October 17, 2012
Life affords two realities: God and trouble, Dr. Louima Lilite told OBU students during a weekly chapel message Wednesday, Oct. 17. But Psalm 16 promises God is a refuge of strength who will not abandon his people, he noted.
Lilite, assistant professor of music, led the OBU community in a time of worship before sharing his message, “The Success of Trials: Meditations from Psalm 16.” The message follows OBU’s current chapel theme, “The Psalms.” The psalm is one of six psalms of lament written by David as an act of worship.
While Christians may sing about Jesus being a source of strength, Lilite said trouble still visits life in many forms, including a shattered dream, a broken heart, a betrayal, an unpaid parking ticket, a lingering failed grade after much study, an unkind social media comment, a negative medical report or the death of a loved one.
“Could it be that such torments, which shake the very foundation of our being, are unearthing a real desire for that which alone can fulfill us?” Lilite asked. “The Word of God tells us that this satisfier is not a ‘that’ but a ‘who’ (Jesus Christ). He is truly the One in whom all things hold together.”
Lilite asked students to consider what they believe is “success” in life. He suggested ideas of success include wealth, health or the pursuit of happiness.
“Whether you’ve discussed it with someone or not, your picture of success in life is the very motor that drives you and guides your every decision,” he said. “The way you live broadcasts your concept of success to the world.”
God’s picture of success, Lilite said, is revealed in Jesus’ statement found in Luke 23:46, which reads, “Father, into your hands I commit my spirit.” A total trust in God reflects God’s view of success. Psalm 16 offers several lessons toward success in trusting God, Lilite said.
One lesson, he said, is that when Christians endure difficult times, it is appropriate to follow the example of the psalmist and share personal woes with God. He said the psalm also reminds readers that, in difficult times, God alone is the steadfast refuge – not another person, another drink or another paycheck.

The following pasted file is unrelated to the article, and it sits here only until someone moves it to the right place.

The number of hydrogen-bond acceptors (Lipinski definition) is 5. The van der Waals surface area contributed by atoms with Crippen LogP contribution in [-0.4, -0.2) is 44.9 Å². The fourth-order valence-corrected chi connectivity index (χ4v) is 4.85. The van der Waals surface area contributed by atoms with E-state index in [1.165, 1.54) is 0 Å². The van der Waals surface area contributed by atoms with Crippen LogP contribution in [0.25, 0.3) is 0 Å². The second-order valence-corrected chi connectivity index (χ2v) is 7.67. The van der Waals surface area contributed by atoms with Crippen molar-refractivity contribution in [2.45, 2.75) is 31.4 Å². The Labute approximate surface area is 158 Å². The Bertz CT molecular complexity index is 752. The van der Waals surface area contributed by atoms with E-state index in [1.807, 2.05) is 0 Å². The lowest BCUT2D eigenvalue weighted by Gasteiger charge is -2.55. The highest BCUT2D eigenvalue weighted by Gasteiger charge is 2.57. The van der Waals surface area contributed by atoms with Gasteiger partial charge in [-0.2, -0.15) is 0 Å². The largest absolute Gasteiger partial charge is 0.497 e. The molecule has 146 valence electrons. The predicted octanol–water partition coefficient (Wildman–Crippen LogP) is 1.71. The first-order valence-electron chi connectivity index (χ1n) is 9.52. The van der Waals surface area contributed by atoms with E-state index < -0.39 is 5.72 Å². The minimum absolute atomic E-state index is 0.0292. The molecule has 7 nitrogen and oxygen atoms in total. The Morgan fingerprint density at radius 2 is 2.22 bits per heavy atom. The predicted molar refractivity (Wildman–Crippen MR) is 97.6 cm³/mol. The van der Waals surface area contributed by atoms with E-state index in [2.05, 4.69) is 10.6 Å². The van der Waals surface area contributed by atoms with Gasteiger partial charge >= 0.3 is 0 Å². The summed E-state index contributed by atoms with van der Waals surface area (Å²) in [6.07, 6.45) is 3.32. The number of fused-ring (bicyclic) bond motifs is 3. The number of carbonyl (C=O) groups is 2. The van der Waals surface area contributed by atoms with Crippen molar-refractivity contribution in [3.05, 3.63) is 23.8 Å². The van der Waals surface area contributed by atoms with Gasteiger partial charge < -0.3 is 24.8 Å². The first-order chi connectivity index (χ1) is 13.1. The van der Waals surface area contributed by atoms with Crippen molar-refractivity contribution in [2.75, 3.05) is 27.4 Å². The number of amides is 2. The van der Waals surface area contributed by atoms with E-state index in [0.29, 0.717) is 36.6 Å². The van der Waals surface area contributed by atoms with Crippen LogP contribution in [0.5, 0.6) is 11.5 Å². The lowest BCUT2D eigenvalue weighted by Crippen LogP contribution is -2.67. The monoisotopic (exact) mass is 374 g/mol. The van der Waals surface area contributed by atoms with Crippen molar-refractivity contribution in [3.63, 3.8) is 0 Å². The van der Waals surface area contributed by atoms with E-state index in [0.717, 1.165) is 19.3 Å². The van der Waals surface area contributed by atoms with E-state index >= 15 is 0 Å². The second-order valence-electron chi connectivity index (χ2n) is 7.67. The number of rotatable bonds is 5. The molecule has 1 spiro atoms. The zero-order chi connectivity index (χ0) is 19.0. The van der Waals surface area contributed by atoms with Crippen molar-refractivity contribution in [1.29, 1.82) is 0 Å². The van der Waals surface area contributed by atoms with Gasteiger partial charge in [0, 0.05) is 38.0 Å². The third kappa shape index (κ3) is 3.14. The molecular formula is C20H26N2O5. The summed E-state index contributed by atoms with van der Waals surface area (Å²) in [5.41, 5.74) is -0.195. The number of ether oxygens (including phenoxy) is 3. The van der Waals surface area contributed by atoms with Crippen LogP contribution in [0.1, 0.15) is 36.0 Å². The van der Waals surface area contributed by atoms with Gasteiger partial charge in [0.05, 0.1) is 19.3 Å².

From Psalm 16:3-4, Lilite said he learned that in hard times, two kinds of people emerge: the saints in the land, and people who chase after other gods.
“All that is required for us to be ‘saints in the land’ is to trust that God is God, to set the Lord always before us, and to believe that he will provide exactly what we need in order to get through the time of testing,” he said.
He said the psalm teaches that the restrictive nature of trials reveals a Christian’s true inheritance – not material possessions, health, status, fame or fortune – but God himself. The added benefits of this true inheritance are that God will always teach his people; he is the firm foundation which cannot be shaken; he provides peace and joy even when life itself is devoid of happiness; he will not abandon his people in despair; and eternal pleasures are found in communion with God.
Lilite noted how his own life can be peppered with disappointments, losses, rejections and failures, all which can lead to emotional distress. He shared his most recent season of trouble when his father died unexpectedly three weeks ago, resulting in an enormous loss and huge bereavement.
“Yet, by the power of God’s glorious might, I am comforted to know that Christ bought my soul with the ultimate price of His blood, granting me access to his limitless strength and enabling me to move on to subsequent seasons of joy, restoration and excitement,” Lilite said. “Despite the pain that often accompanies those hard moments, I can experience fullness and joy because Christ strengthens me.”
In recent days, Lilite said his wife shared a psalm of encouragement from Psalm 56:8, “You keep track of all my sorrows. You have collected all my tears in your bottle. You have recorded each one in your book.”
“Friends, these verses teach us that we do have a solid Rock upon whom we can stand,” he said, referring to the strength of God. “If our trials and tears are recorded in God’s book, that means they are useful to teach us, rebuke us, correct us and train us in righteousness so that we may be thoroughly equipped for every good work.
“It means that at the end of our rope stands a God who is waiting to guide us and transform us completely.”
Lilite closed the service with the song, “Safe Within Your Arms” by Mark Hayes. He invited students to come before God with their weaknesses and to experience God’s strength.